Ethical Considerations Liver Donor Living Donor Research Living Donor Risks Psychosocial Risks

Liver Donors Suffer Emotionally Post-Transplant

Even I was pretty shocked by the breadth and depth of this one.

South Korea, Japan and other Asian countries perform a lot more living liver donations than the U.S. because deceased donor livers are unavailable (or in very short supply). I’ve been well aware of the possible detrimental psychological and emotional consequences of living donation (kidney and/or liver) for quite some time, but this surprised even me.

Of the 30 categories derived from the liver donors’ interviews, 27 were unambiguously negative. While it would be easy to dismiss these results with “They only talked to 10 liver donors” and “It’s only one study” or even “it’s a cultural thing”, the authors admit the results confirm what other previous researchers have found. And I’ve heard variations of these same sentiments from American living donors many times over the past six years.

In other words, this is not an aberration.


Here are some examples:

“I felt more emptiness than a sense of fulfillment of donating my liver.”

“If I had known about the physical side effects, it wouldn’t be so tough mentally. I resent that I wasn’t given information about this.”

“The donor also underwent a huge operation but all the guardians go to the recipient…” [Note: I don’t know what “guardians” refers to here, but the category was “focus on the recipient”, a sentiment I’ve heard a lot]

“I don’t believe TV anymore. It tricked us by showing a donor saying that nothing was wrong after the donation.”

“We can’t tell the recipient where we are hurting. Even if we are hurting. We have to be careful. ”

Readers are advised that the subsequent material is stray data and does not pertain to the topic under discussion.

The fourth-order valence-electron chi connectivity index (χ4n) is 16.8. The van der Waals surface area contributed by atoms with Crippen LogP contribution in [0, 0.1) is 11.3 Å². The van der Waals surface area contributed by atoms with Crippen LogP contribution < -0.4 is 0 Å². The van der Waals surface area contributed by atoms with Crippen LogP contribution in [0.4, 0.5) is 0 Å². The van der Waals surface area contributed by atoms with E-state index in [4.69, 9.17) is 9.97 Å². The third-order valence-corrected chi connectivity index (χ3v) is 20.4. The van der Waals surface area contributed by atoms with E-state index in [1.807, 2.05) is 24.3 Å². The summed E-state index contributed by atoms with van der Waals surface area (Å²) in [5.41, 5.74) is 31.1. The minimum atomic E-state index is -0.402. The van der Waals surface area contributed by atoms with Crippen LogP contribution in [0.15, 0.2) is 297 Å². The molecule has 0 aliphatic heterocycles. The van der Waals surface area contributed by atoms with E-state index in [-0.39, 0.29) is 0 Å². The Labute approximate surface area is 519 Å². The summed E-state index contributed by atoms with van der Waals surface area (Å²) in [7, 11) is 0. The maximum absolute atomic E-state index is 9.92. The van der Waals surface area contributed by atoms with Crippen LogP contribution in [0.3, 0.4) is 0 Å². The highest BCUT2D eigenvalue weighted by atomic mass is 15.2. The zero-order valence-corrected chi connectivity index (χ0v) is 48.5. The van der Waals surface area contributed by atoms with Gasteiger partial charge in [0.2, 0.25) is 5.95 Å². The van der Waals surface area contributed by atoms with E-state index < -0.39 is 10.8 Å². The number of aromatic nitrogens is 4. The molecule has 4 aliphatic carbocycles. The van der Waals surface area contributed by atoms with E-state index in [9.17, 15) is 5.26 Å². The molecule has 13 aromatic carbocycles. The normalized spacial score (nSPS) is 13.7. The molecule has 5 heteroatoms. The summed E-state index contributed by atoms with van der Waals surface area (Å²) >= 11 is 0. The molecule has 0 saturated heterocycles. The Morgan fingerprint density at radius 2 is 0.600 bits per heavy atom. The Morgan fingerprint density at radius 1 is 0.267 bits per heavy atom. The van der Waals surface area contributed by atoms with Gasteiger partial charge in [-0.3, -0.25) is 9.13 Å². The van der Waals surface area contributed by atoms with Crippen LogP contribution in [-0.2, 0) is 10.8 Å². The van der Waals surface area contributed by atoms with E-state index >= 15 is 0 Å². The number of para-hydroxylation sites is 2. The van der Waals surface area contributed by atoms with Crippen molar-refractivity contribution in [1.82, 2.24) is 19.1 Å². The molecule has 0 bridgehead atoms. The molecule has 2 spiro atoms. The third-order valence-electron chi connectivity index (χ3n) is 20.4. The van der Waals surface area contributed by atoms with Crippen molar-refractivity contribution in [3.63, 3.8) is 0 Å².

“I get really depressed. The loss of energy makes me feel really depressed.”

“Even after two years since donating my organ, I can’t sleep well and even when I do sleep, it feels like I didn’t sleep properly.”



Please click the link above and read the entire chart.

Jeong, & Yoo (2014). The psychological and mental experiences of living liver donors in South Korea Contemporary Engineering Sciences DOI: 10.12988/ces.2014.49149

Living Donor Risks Psychosocial Risks

Might Have an Anxiety Problem If….

Since the donation in 2008, I’ve developed an anxiety problem. Round about the one year mark, it was causing major impairment in my daily functioning (as the DSM likes to say), so much so that I procured a Xanax prescription from my primary care physician.

I was plagued with insomnia. And when I could sleep, my dreams were all of the being-late-for-something-important, or being-inappropriately-naked, or other Freudian what have you. When my slumber was interrupted, which was often, my head would immediately attack with whatever might’ve been making me the least bit apprehensive, thereby eliminating any possibility of returning to unconsciousness. And no matter what form it took, my fears were always about safety and security – because that’s what the experience of living donation stole from me.

For quite awhile, these bouts of panic and overwhelming worry were just as debilitating as my periods of depression or explosions of rage. Fortunately, all of these things have subsided, but not disappeared entirely.

To whit:

This morning I was jarred awake before daylight eked around the curtain. As I laid there, trying not to alert the dog to my status, I began obsessing about the smoke alarms. What should’ve been a normal mental note of “Check the battery, and find out where we stashed the one that should be in the upstairs hall” turned into a “OhMyGod, If There’s A Fire We’ll Die” and “Our Home Owner’s Insurance Won’t Cover-It Cuz Our Smoke Alarms Aren’t Working“.


My ever-patient SO knows what my early rousing means, so when he came in to kiss me before heading off to work, he said, “I hope you feel better.” I turned to him as if it was the most natural thing in the world and said, “We need to go buy a smoke detector.”

Understandably, he was very confused. But he played along, cuz that’s what you do when you’ve been with someone for twenty years. It’s too bad my neurosis makes him have to.